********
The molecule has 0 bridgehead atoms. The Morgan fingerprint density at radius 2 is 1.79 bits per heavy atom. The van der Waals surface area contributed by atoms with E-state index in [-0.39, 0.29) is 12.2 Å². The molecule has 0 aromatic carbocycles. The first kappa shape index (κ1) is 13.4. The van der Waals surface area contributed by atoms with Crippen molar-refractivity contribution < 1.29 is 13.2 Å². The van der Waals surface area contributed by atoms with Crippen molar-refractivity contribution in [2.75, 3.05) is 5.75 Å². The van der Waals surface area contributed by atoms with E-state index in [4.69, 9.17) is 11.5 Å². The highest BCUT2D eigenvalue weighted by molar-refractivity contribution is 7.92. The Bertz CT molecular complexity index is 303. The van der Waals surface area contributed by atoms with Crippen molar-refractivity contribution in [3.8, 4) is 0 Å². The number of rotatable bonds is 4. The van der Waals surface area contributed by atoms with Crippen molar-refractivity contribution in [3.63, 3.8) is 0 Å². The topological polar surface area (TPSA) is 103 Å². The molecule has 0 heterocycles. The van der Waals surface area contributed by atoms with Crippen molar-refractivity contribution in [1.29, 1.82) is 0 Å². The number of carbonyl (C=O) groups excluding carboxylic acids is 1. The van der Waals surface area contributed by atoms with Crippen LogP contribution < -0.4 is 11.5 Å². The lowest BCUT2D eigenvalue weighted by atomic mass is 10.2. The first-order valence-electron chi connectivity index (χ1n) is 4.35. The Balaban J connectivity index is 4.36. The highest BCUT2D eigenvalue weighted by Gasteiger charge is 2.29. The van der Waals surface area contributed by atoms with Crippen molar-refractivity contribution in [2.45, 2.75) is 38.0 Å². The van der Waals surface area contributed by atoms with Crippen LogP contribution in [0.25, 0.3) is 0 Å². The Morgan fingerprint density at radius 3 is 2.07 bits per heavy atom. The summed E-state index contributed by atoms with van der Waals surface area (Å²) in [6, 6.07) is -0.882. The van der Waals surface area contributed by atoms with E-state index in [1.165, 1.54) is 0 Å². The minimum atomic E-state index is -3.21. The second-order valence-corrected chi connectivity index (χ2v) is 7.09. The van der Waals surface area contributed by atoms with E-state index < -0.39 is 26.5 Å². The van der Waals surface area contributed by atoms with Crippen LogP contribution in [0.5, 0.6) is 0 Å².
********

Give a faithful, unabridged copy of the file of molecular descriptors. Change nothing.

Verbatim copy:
The molecule has 0 bridgehead atoms. The Morgan fingerprint density at radius 2 is 1.79 bits per heavy atom. The van der Waals surface area contributed by atoms with E-state index in [-0.39, 0.29) is 12.2 Å². The molecule has 0 aromatic carbocycles. The first kappa shape index (κ1) is 13.4. The van der Waals surface area contributed by atoms with Crippen molar-refractivity contribution < 1.29 is 13.2 Å². The van der Waals surface area contributed by atoms with Crippen molar-refractivity contribution in [2.75, 3.05) is 5.75 Å². The van der Waals surface area contributed by atoms with E-state index in [4.69, 9.17) is 11.5 Å². The highest BCUT2D eigenvalue weighted by molar-refractivity contribution is 7.92. The Bertz CT molecular complexity index is 303. The van der Waals surface area contributed by atoms with Crippen molar-refractivity contribution in [3.8, 4) is 0 Å². The number of rotatable bonds is 4. The van der Waals surface area contributed by atoms with Crippen molar-refractivity contribution in [3.63, 3.8) is 0 Å². The topological polar surface area (TPSA) is 103 Å². The molecule has 0 heterocycles. The van der Waals surface area contributed by atoms with Crippen molar-refractivity contribution in [1.29, 1.82) is 0 Å². The number of carbonyl (C=O) groups excluding carboxylic acids is 1. The van der Waals surface area contributed by atoms with Crippen LogP contribution < -0.4 is 11.5 Å². The lowest BCUT2D eigenvalue weighted by atomic mass is 10.2. The first-order valence-electron chi connectivity index (χ1n) is 4.35. The Balaban J connectivity index is 4.36. The highest BCUT2D eigenvalue weighted by Gasteiger charge is 2.29. The van der Waals surface area contributed by atoms with Crippen molar-refractivity contribution in [2.45, 2.75) is 38.0 Å². The van der Waals surface area contributed by atoms with Crippen LogP contribution in [0.25, 0.3) is 0 Å². The Morgan fingerprint density at radius 3 is 2.07 bits per heavy atom. The summed E-state index contributed by atoms with van der Waals surface area (Å²) in [6, 6.07) is -0.882. The van der Waals surface area contributed by atoms with E-state index in [1.165, 1.54) is 0 Å². The minimum atomic E-state index is -3.21. The second-order valence-corrected chi connectivity index (χ2v) is 7.09. The van der Waals surface area contributed by atoms with E-state index < -0.39 is 26.5 Å². The van der Waals surface area contributed by atoms with Crippen LogP contribution in [0.5, 0.6) is 0 Å².